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Energy / Impact on landscape will be minimal, SSEN assures community as major engineering works stop for Christmas

Track contraction work above Frakkafield. Photo: Shetland News

THE MAJORITY of the access tracks along the A970 built to enable the installation of the underground cable to connect Shetland to the Kergord substation and hence the national grid is not permanent and will be removed once the 132kV link has been completed, SSEN Transmission has confirmed.

For the last few months several separate civil engineering works have been progressing on both sides of the road with up to five sets of traffic lights along the route considerably slowing down the flow of vehicles.

Concern has been voiced as to the extent of the works and damage done to the landscape.

SSEN has now given more detailed information on the various projects that are being carried out.

The 22 kilometre Kergord to Gremista link, constructed to the west of the road, consists of a combination of overhead line and underground cabling.

It involves 4km of underground cabling from Gremista to connect with the start of the overhead line. From there approximately 12km of overhead line will continue in the direction of Kergord, before going underground again near Sandwater for the final 5km towards the Kergord substation.

Simultaneously, a new 33kV power distribution cable is being laid along the verge, mainly on the east side of the road. Once completed, this will eventually result in the removal of the old overhead lines in this area.

Meanwhile, a total of 11km of (mainly) temporary access tracks have been constructed to support the installation of the underground cable section, part of the 22km long Kergord to Gremista connection.

“These tracks are floated on top of the peat using a geothermic matting to minimise the impact and promote quicker regeneration of the peat and vegetation when the tracks are removed, the company said.

“Every effort is being made to limit our impact on the landscape wherever possible, and the temporary tracks will be removed, and the landscape reinstated once the underground cable installation works are complete,” a spokeswoman for SSEN Transmission said.

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The Kergord to Gremista connection consists of two 22km circuits. Photo: Shetland News

“We will retain some sections of access track for critical operational and maintenance requirements, ensuring that security of energy supply can be maintained on the connection.”

Once complete, teams will remove around 10km of these access tracks.

SSEN Transmission will however seek approval to retain around 700m of permanent track at Frakkafield.

The first access track is expected to be removed in spring 2024, and all temporary access tracks should be removed in 2025.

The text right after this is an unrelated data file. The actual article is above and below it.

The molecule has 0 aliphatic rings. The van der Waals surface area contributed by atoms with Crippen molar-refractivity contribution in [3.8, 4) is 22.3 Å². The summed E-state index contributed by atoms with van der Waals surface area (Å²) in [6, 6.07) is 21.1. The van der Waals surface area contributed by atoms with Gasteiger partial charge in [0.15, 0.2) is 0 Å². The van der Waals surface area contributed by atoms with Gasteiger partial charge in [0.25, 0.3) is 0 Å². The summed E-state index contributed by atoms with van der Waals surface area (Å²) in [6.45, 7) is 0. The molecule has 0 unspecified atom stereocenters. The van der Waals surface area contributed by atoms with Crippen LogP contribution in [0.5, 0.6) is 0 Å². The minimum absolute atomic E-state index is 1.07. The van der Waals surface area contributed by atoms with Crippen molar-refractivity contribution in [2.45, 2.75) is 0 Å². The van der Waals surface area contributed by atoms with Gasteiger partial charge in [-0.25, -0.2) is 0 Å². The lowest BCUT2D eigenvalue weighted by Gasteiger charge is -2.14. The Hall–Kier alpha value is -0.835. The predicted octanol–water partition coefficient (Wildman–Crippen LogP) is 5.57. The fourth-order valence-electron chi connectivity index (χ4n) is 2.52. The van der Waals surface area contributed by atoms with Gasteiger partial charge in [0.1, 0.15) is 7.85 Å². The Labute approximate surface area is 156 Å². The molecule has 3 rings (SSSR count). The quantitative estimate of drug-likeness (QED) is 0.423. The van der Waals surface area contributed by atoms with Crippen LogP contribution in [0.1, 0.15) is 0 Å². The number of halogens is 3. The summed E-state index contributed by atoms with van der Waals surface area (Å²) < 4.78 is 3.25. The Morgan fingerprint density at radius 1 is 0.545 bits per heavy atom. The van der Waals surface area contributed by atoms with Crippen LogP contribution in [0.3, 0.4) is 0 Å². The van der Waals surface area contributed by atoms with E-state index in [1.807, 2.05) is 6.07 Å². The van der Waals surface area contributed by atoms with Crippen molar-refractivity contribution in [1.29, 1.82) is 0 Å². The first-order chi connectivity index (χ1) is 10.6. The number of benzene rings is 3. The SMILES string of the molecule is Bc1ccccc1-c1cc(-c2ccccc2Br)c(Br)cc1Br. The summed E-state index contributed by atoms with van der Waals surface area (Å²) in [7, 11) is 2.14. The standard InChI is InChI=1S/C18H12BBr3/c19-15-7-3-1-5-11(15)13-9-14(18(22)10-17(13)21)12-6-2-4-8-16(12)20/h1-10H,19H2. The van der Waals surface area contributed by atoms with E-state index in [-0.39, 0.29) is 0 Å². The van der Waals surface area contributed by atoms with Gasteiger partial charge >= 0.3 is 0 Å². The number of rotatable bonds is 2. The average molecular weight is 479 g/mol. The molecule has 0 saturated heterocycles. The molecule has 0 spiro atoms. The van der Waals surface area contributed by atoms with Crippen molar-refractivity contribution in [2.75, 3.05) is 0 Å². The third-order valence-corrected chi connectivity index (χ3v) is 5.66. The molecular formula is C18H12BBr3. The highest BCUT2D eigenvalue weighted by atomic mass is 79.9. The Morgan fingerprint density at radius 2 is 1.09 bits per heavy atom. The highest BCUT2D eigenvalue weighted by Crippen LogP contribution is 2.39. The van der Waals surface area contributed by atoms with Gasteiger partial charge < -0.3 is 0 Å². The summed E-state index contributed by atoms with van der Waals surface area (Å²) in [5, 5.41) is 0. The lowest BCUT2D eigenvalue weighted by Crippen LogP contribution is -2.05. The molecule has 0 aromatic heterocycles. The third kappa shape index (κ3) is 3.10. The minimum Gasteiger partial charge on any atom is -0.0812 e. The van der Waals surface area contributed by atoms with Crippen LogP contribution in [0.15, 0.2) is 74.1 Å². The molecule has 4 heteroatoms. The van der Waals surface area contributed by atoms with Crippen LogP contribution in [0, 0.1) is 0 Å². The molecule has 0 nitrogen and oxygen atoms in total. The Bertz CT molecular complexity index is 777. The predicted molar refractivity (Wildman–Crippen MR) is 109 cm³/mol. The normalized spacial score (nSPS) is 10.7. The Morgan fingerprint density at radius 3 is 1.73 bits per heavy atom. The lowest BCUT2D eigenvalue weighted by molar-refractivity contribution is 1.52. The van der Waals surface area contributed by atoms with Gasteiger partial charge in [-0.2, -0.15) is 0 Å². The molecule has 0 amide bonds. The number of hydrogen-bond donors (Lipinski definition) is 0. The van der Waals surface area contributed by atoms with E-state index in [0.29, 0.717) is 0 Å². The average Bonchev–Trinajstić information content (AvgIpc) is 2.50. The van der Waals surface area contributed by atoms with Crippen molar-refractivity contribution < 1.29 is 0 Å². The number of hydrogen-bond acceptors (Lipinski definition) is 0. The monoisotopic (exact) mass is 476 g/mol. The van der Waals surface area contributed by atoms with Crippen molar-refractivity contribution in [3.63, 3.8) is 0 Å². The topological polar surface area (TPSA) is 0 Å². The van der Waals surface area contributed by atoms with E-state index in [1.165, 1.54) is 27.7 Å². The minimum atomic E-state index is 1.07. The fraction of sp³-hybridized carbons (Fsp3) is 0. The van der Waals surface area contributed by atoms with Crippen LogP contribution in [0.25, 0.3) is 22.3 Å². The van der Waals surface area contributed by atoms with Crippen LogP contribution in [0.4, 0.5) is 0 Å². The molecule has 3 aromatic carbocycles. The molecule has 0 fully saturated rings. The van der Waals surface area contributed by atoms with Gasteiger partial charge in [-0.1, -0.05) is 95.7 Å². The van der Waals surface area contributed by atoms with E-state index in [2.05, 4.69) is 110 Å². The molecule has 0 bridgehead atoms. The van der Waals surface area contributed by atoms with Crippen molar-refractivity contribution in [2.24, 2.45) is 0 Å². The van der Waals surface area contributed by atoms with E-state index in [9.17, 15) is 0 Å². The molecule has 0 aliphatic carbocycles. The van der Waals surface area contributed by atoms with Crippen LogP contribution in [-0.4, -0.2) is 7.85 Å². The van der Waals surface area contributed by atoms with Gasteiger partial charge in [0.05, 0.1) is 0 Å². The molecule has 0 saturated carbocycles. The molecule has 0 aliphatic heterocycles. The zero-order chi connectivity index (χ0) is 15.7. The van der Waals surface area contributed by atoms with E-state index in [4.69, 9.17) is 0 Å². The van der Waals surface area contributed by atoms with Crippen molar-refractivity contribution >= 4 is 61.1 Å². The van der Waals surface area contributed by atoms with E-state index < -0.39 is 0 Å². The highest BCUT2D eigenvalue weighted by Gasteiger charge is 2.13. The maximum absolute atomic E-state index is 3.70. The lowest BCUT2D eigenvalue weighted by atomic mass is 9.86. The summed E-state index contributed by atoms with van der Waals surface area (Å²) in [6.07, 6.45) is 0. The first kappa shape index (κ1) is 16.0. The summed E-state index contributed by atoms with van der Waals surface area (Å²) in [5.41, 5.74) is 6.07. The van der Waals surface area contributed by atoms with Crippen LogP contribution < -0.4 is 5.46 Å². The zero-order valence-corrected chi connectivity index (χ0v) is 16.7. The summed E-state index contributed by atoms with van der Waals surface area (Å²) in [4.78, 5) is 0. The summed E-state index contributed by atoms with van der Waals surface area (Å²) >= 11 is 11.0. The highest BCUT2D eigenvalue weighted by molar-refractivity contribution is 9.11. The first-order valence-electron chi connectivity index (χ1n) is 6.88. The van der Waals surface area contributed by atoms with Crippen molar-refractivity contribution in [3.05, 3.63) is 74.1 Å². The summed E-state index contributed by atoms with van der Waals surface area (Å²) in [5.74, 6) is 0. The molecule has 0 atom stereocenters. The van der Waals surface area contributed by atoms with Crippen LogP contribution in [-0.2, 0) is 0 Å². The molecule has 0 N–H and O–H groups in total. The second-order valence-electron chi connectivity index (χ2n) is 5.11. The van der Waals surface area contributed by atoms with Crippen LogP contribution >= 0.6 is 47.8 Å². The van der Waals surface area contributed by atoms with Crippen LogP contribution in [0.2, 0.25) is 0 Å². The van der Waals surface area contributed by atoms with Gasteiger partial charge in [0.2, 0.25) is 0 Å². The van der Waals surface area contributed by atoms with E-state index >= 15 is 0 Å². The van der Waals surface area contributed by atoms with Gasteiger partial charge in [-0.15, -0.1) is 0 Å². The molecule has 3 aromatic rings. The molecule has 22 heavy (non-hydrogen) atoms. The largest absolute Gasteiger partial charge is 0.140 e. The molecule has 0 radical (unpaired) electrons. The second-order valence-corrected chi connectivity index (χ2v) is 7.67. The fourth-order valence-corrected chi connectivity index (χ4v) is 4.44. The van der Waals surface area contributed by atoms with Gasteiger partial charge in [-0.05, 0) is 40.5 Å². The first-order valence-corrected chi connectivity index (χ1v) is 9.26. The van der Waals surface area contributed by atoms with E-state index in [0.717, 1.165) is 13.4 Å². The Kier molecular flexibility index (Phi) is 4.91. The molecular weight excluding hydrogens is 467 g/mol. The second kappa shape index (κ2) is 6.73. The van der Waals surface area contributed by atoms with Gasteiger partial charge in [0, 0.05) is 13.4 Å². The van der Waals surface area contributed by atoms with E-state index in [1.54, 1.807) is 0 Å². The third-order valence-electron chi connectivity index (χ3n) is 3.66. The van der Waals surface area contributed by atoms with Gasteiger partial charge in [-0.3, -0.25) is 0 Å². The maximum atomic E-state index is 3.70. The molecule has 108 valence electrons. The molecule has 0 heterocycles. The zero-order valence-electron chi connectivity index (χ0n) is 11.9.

For the remaining overhead line works, a number of access tracks are being permanently retained for operational and maintenance access. These are:-

  • 100m of access track to terminal overhead line poles south of Sandwater Loch
  • 150m of access track for the terminal overhead line poles above Veensgarth
  • 2 x 50m of access track for the two terminal overhead line poles at the Tingwall ferry sign section
  • 2 x 200m of access track to overhead line poles at South Knowe of Bodwell

Pylons across restored peatland

Meanwhile an assurance has been given that erecting pylons across an area of restored peatland at Girlsta will be done as sensibly as possible.

It comes as government agency NatureScot expressed concern after becoming aware that the new overhead power line would be routed right across a peatland area that had recently been restored with public funds in 2020/21.

A spokesperson for its PeatlandAction programme said: “We recognise the need for the new electrical infrastructure to be put in place as part of SSEN’s ‘Shetland Renewables Connections Project’.

“However, we are concerned about damage to the site and, in conversation with the stakeholders involved, are currently reviewing the options available to resolve this issue.”

SSEN Transmission said work on building the overhead lines across the area of restored peatland would commence in early January.

Working with peatland restoration experts, the company said it hopes to be able to minimise the impact of the work “as much as possible”.

“We will be using low-impact all-terrain haaglund vehicles to access the work area, thus minimising the need for temporary access tracks in this sensitive area,” the spokeswoman said.

“Helicopters were also brought in to deliver materials to site, further minimising the use of machinery on the landscape.”

She added that overall construction work had been making good progress in recent months and that all traffic management measures have now been removed for the festive period.

“From 9 January, temporary traffic lights will be back in operation near Tingwall for SSEN Distribution’s 33kV underground cable work, as well as for three days at Veensgarth to allow teams to safely install a new access junction.

“As the sites are closing down in the run up to the festive season, we want to thank the local community and road users for their continued patience, and assure everyone that we’ll do all we can to minimise disruption and keep them fully informed when we resume work in 2024.”

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